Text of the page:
Tim Quinn, long-term West End resident, former Council Planning Chair and Lord Mayor and current board member of South Bank Corporation, is excited about the recently open new green space along the riverfront.

Riverside Green has been established on the site of former riverside restaurants that were severely damaged in the 2011 floods. Former Deputy Premier, Jackie Trad announced in 2017 that the restaurant buildings would be razed to develop new green space. South Bank was responsible for the funding, planning and supervising the construction of the project.

The new park provides 6816sqm or 1.7 acres of green space, with more than 10,000 new plants and 55 mature trees. The project has also extended South Bank’s rainforest by 650sqm and includes a new seating area called ‘the grotto’ featuring more than 80 hanging plants.

“It has doubled the size of the former Riverside Green, and this space is one and a half times the size of the very popular River Quay near the Goodwill Bridge,” Mr Quinn said.

Pavillion

The site also has a new Pavilion which can seat up to 200 people.

“The Pavilion is of simple, elegant design with a beautiful copper roof. The expanded green space has opened up views from the Arbour to the river and across to the City”.

Mr Quinn said that the rejuvenated boardwalk along the Green’s front creates a lookout on the river’s edge and the park includes barbecue and other park facilities.

Mr Quinn said the South Bank Corporation is established by the State Government’s authority and board members are appointed by the State Government, with two members nominated by Brisbane City Council.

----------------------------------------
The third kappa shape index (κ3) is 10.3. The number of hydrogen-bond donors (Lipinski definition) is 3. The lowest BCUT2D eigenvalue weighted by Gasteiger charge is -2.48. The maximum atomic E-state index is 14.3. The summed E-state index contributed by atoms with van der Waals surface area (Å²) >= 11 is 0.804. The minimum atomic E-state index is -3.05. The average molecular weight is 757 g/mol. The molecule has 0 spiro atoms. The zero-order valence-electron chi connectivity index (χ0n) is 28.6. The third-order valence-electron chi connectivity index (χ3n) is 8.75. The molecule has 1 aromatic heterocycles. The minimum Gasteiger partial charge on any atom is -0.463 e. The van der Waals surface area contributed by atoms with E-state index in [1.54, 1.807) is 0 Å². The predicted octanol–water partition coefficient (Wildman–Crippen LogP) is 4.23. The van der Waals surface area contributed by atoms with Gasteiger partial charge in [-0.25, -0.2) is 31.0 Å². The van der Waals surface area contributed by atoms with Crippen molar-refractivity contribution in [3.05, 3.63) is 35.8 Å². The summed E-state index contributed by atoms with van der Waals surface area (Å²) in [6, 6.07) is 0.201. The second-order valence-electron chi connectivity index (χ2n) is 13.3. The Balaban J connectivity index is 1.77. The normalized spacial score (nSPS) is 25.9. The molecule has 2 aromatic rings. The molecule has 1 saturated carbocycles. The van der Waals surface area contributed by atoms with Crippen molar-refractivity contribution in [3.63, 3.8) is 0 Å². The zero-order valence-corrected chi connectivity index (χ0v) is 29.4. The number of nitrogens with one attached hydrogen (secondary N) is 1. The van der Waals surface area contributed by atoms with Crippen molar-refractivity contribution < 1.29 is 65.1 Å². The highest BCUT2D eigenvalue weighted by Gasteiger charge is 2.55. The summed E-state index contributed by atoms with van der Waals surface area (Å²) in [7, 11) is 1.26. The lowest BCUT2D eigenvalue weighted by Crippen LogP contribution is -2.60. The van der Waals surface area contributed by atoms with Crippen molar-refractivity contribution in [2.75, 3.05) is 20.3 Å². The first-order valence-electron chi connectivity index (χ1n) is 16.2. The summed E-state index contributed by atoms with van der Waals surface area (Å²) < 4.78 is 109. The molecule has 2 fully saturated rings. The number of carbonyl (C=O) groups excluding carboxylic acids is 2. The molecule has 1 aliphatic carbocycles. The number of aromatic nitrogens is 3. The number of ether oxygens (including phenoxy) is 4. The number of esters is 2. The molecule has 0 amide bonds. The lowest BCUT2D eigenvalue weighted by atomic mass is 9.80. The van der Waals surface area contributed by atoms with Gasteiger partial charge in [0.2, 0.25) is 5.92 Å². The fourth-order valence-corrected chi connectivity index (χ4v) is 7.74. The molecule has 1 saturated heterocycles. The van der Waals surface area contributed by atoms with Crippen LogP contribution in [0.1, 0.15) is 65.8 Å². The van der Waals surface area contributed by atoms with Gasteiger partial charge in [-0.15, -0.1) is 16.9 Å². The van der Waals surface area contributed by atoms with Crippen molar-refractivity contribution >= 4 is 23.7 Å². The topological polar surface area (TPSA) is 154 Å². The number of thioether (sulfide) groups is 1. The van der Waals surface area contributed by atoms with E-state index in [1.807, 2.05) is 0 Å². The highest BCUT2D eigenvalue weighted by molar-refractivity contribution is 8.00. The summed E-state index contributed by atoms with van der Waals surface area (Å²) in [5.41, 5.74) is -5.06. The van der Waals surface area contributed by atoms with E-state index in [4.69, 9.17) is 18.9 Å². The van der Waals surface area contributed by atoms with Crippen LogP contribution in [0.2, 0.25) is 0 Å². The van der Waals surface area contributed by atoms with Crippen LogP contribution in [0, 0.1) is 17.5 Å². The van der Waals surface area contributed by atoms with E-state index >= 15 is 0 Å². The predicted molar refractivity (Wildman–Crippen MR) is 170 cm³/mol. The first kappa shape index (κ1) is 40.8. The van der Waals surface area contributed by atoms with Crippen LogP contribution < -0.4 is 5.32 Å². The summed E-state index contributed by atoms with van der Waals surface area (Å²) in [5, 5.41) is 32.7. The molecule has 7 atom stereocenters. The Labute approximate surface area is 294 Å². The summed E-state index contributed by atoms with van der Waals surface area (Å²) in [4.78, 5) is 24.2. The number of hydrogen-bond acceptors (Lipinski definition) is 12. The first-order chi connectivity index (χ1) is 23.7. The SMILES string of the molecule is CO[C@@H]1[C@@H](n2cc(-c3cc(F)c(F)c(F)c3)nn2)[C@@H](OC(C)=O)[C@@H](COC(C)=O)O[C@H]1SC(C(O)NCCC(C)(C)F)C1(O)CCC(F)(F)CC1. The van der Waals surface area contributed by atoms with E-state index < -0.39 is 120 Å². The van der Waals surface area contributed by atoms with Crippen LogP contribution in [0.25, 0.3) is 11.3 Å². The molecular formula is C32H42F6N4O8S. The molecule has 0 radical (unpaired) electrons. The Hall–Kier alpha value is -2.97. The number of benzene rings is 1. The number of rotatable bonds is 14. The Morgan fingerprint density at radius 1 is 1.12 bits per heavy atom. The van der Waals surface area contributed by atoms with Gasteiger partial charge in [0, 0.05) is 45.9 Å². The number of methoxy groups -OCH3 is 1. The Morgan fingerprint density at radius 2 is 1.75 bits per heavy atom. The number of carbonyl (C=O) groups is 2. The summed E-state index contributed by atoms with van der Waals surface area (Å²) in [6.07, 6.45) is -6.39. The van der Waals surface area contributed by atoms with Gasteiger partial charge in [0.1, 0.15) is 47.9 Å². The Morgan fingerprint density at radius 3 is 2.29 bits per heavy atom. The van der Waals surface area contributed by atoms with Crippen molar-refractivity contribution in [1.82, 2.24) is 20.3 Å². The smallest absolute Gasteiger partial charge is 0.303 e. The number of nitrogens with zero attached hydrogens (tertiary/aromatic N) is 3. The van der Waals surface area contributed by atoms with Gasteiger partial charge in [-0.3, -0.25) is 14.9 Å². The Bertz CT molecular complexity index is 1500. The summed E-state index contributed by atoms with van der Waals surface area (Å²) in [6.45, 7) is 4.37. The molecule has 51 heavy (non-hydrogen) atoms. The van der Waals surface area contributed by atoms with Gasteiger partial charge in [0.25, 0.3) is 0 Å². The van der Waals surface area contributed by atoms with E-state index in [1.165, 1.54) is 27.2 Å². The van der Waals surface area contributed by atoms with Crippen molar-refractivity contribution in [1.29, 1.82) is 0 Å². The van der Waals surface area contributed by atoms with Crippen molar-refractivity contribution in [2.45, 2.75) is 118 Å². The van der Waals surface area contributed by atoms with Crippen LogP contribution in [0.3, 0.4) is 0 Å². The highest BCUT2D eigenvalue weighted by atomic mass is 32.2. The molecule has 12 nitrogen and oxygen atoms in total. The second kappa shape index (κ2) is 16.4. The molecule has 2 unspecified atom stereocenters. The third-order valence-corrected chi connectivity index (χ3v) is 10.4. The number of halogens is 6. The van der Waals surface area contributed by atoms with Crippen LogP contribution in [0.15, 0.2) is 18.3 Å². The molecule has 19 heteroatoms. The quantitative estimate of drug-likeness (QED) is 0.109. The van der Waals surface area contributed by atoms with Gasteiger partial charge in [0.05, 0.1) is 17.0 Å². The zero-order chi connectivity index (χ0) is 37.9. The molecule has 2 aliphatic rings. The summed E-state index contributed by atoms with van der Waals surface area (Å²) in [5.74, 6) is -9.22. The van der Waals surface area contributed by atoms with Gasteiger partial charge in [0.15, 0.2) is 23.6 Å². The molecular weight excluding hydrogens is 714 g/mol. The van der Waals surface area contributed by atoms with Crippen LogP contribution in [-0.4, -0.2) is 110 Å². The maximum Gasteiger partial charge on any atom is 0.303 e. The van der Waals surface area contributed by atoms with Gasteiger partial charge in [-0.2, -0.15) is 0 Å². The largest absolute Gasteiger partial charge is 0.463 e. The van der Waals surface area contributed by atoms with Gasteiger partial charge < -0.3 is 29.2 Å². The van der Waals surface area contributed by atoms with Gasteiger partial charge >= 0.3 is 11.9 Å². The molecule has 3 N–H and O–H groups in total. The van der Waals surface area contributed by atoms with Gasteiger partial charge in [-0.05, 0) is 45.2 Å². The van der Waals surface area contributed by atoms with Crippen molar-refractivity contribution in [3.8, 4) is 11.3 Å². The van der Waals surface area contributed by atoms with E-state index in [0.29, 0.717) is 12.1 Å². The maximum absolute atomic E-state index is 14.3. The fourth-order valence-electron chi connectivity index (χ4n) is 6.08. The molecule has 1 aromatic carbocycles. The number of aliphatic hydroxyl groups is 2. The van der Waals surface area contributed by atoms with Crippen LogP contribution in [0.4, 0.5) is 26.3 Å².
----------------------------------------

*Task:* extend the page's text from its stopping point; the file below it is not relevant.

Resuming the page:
South Bank parklands attract more than 14 million visitors each year, many from around Australia and the rest of the world. It is Brisbane’s number one tourist attraction as well as being much loved by locals.

A spokesperson for Brisbane City Council told the Westender that while South Bank Parklands is not included in Council’s trunk park network, it should be considered part of the provision of parks and greenspace in Brisbane’s inner suburbs and Council wards.

However, Mr Quinn said:

“South Bank is a major destination recreation space for people from all over Brisbane, Southeast Queensland and for international tourists. The parklands here should not be counted by Council in addressing necessary local green open space needs, as very significant development takes place on the rest of the peninsula.

An important element of the new Riverside Green, Mr Quinn said, is artwork by contemporary Aboriginal artist, Elisa Jane Carmichael, a Ngugi woman from Quandamooka Country. Ms Carmichael has created a water channel and sculptural forms with weave and netting patterns that celebrate freshwater streams and the richness of land connected to the river.

“The feature replicates and reminds us of the stream that previously existed here,” Mr Quinn said.

Artwork by Elisa Jane Carmichael

Mr Quinn says he thinks the project exemplifies three fundamental planning principles for the city as a whole.

“First is the absolute importance of green public open space. Too often, we find that public open space is paved in hard surface. While that may be done in an aesthetic way, it can be very inappropriate way in terms of the sub-tropical city we live in. So, the maximisation in the city of green publicly accessible open space is really a fundamental objective.”

“The second thing is preparing for changes in climate and sustainability for the future. There are two elements in this project that I think are significant in that regard. One is the amount of shade. As temperatures increase in the city, shade, where people gather, is extremely important. So, the pavilion, and the mature trees that have already been here, and new trees will bring the really crucial shade. The other element of sustainability which is important is that the lawns will be irrigated from South Bank’s rain bank, which is a major system of rainwater collection implemented about 10 years ago.”

“The third important principle in my mind for future planning in the city is greater acknowledgement of our history and culture as a city. The reference to the stream that was here, and the very beautiful public artworks acknowledge the history, presence and continuing contribution of Aboriginal people through their history and culture.”

Tim Quinn

 

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